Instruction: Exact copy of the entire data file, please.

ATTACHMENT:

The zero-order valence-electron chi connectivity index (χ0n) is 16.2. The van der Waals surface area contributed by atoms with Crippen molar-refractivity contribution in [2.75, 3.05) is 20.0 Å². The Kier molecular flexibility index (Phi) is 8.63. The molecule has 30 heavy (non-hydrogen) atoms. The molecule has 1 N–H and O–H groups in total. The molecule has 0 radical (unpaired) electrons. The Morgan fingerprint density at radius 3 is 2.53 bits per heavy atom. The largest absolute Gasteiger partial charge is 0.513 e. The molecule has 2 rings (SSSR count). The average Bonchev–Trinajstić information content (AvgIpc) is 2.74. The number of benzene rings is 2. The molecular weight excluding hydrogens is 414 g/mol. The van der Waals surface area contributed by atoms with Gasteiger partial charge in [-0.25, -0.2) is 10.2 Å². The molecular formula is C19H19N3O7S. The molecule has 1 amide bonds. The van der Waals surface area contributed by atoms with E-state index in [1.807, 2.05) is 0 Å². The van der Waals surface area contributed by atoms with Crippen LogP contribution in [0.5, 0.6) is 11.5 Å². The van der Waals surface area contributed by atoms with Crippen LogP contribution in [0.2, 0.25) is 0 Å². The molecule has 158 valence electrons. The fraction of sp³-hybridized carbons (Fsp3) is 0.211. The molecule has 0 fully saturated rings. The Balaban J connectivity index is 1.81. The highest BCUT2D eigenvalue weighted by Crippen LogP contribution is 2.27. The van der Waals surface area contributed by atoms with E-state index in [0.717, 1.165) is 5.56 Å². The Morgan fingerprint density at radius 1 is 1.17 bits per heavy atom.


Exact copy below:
The zero-order valence-electron chi connectivity index (χ0n) is 16.2. The van der Waals surface area contributed by atoms with Crippen molar-refractivity contribution in [2.75, 3.05) is 20.0 Å². The Kier molecular flexibility index (Phi) is 8.63. The molecule has 30 heavy (non-hydrogen) atoms. The molecule has 1 N–H and O–H groups in total. The molecule has 0 radical (unpaired) electrons. The Morgan fingerprint density at radius 3 is 2.53 bits per heavy atom. The largest absolute Gasteiger partial charge is 0.513 e. The molecule has 2 rings (SSSR count). The average Bonchev–Trinajstić information content (AvgIpc) is 2.74. The number of benzene rings is 2. The molecular weight excluding hydrogens is 414 g/mol. The van der Waals surface area contributed by atoms with Gasteiger partial charge in [-0.25, -0.2) is 10.2 Å². The molecular formula is C19H19N3O7S. The molecule has 1 amide bonds. The van der Waals surface area contributed by atoms with E-state index in [1.807, 2.05) is 0 Å². The van der Waals surface area contributed by atoms with Crippen LogP contribution in [0.5, 0.6) is 11.5 Å². The van der Waals surface area contributed by atoms with Crippen LogP contribution in [0.2, 0.25) is 0 Å². The molecule has 158 valence electrons. The fraction of sp³-hybridized carbons (Fsp3) is 0.211. The molecule has 0 fully saturated rings. The Balaban J connectivity index is 1.81. The highest BCUT2D eigenvalue weighted by Crippen LogP contribution is 2.27. The van der Waals surface area contributed by atoms with E-state index in [0.717, 1.165) is 5.56 Å². The Morgan fingerprint density at radius 1 is 1.17 bits per heavy atom.